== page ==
Related Cos. spokesman Jon Weinstein cited Hudson Yards' proximity to Penn Station as a big reason why the developer has "zero concern" about its office buildings losing popularity coming out of the pandemic.

“Our Hudson Yards office space is 93% leased, with the highest rents in the city—reflective of the outsized demand," he said.


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  #1514  
Old Posted Nov 5, 2021, 7:40 PM
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https://www.thecity.nyc/platform/amp...-building-boom

As Hochul Launches Penn Station Revival Plan, Risky Bets Placed on Office Building Boom

By Greg David
November 4, 2021


Quote:
Even if Gov. Kathy Hochul’s scaled-down plan to build office towers around Penn Station to revitalize the area and pay for a new transit station proceeds smoothly, construction on the first building wouldn’t begin for two years.

By then, it likely will be clear whether the city’s economy has rebounded from the pandemic recession and whether companies will fully embrace a return to the office.

But three of New York’s biggest real estate companies are not waiting around — instead, they’re wagering billion-dollar bets that COVID-spurred remote working and vacancies will give way to an office boom.

“Come on. Firms who [rely on remote work] are going to suffer,” SL Green CEO Marc Holiday dismissively told a stock analyst who questioned his commitment to building more office space during a recent conference call.

“The technology firms are growing. The startups are growing. Business services are growing,” he added.
Quote:
SL Green, the city’s largest owner of commercial office space, is spending $3 billion to build a modern and expensive-to-rent office building on Madison Avenue between 23rd and 24th streets rising out of the historic home of the Metropolitan Life Insurance Co.

Meanwhile, RXR Realty and TF Cornerstone are anxiously awaiting final City Council approval to tear down the Hyatt Grand Central New York — the project that thrust Donald Trump into the New York spotlight in the early 1980s, long before his presidency.

The companies plan to replace the building over Grand Central Terminal with a modern 2.2 million-square-foot office tower that includes a modestly sized hotel and retail. RXR Realty and TF Cornerstone won’t put a price tag on its joint project just yet but agree that at least $3 billion will be needed.

“Companies are looking for buildings with amenities, modern infrastructure and access to transit that will help them draw their teams back to the office,” said Scott Rechler, the CEO of RXR.
Quote:
The Grand Central project, now named 175 Park, if approved, will begin demolition next year.

The new building will be 83 stories, with a downsized Hyatt hotel and office space that will be among the costliest in the city. The project is rising under the Midtown East zoning hatched during the Bloomberg administration and finally enacted three years after de Blasio’s election. The goal: to spur new office construction in Midtown.

The group will spend upwards of $400 million improving the claustrophobic subway stop below the building. Plans call for raising the ceilings, restructuring the entrance hall, replacing passages and opening up the mezzanine level as well as adding 25,000 square feet of public terraces.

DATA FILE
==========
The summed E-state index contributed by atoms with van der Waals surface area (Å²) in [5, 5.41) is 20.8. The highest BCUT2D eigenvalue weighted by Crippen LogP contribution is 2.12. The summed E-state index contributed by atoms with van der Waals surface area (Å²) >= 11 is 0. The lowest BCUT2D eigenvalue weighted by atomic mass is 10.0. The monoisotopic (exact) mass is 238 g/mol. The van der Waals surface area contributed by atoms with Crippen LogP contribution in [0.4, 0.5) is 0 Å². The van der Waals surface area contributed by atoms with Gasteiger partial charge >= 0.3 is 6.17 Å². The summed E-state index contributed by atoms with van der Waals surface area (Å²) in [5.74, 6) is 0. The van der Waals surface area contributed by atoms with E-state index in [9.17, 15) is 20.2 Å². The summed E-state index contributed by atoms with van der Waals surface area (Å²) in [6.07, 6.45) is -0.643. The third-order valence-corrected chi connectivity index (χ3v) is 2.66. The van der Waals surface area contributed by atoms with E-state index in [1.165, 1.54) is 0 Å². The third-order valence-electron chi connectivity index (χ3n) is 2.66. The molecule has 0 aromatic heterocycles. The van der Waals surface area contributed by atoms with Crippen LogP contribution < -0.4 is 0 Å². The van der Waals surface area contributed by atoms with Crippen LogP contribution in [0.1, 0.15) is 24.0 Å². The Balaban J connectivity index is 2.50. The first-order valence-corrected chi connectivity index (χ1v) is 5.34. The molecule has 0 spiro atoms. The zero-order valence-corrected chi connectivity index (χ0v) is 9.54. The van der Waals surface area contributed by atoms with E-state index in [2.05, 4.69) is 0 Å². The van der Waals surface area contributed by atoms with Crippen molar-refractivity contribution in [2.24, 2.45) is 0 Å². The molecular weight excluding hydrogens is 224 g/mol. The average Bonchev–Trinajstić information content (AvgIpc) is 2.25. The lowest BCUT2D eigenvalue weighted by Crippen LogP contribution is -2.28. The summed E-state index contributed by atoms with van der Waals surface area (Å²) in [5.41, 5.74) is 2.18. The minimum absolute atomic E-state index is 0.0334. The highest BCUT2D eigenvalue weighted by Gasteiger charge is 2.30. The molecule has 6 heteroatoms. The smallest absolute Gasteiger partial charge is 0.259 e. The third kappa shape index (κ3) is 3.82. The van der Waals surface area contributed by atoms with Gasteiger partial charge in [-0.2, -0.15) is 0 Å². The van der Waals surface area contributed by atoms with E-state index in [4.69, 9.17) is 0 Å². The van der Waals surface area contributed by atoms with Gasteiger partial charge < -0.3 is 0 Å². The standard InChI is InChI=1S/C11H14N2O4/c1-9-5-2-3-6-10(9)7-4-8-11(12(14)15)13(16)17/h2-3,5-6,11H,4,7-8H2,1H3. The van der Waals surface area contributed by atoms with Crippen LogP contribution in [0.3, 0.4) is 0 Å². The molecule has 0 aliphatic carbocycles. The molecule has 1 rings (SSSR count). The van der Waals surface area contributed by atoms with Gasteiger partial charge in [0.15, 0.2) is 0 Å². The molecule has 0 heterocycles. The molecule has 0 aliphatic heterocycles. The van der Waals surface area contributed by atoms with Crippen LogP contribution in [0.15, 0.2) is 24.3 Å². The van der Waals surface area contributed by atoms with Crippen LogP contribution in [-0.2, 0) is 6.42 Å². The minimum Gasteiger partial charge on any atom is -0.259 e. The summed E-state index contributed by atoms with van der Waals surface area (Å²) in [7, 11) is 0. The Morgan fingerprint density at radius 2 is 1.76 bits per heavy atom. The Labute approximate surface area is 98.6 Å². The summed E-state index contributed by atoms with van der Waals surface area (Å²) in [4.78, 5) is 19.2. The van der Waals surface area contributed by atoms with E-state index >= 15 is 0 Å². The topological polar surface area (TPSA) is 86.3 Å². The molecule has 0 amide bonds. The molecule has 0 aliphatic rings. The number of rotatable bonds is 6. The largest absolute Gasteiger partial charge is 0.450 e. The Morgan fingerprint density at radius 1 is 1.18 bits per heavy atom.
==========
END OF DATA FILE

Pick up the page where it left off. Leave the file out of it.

Quote:
Deciding to proceed was an easy decision to make because of the success of SL Green’s One Vanderbilt, the city’s newest skyscraper, on the west side of Grand Central Terminal, Rechler said.

That building is more than 91% leased, despite the pandemic. It is getting rents of $150 to $200 a square foot for the lower floors, compared with an average of a little more than $70 for the neighborhood, recent real estate reports show.


SL Green is asking $322 a square foot for the top 93rd floor, which is more than the city’s record of $300 a square foot paid by the hedge fund Citadel at 425 Park Avenue in 2019.

“The building demonstrates the high demand for quality office space,” Rechler added.

…..Rechler, too, is talking to tech companies and feeling confident he can snare the anchor tenant that will allow him to get the financing he needs.

“Compared with a year ago, some of this risk has been mitigated by One Vanderbilt,” he said.
Quote:
SL Green and the RXR Realty and TF Cornerstone partners are wagering that real estate winners will be modern buildings, despite high rents — and the losers will be older buildings with small floors, columns jutting through the space and outmoded office infrastructure.

“What the East Side zoning has done is put good policy in place where everyone knows the rules,” said Rechler.
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  #1515  
Old Posted Nov 5, 2021, 8:13 PM
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With One Vandy's success, East Side Access opening next year and city plannings vote of confidence, this project is a go in everything but name.
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  #1516  
Old Posted Nov 6, 2021, 2:49 PM
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A 1800ft+ Grand Central Tower either part of met life or not, to top things off in 2030's.
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  #1517  
Old Posted Nov 7, 2021, 9:48 PM
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A 1800ft+ Grand Central Tower either part of met life or not, to top things off in 2030's.
there must be a typo.. you spelled 2800 wrong
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  #1518  
Old Posted Nov 7, 2021, 10:57 PM
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there must be a typo.. you spelled 2800 wrong
Did you mean 2800ft+, or 2800's? We can't be sure that NYC will still be around in the 29th century!
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  #1519  
Old Posted Nov 8, 2021, 2:30 PM
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Possible tenants for NY’s next icon.

https://therealdeal.com/2021/11/07/b...inues-to-grow/
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  #1520  
Old Posted Nov 8, 2021, 3:00 PM
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Possible tenants for NY’s next icon.

https://therealdeal.com/2021/11/07/b...inues-to-grow/

that reminds me -- question -- is google going to build on the empty north lot next to their new hudson square building, or wat? is there a timeline?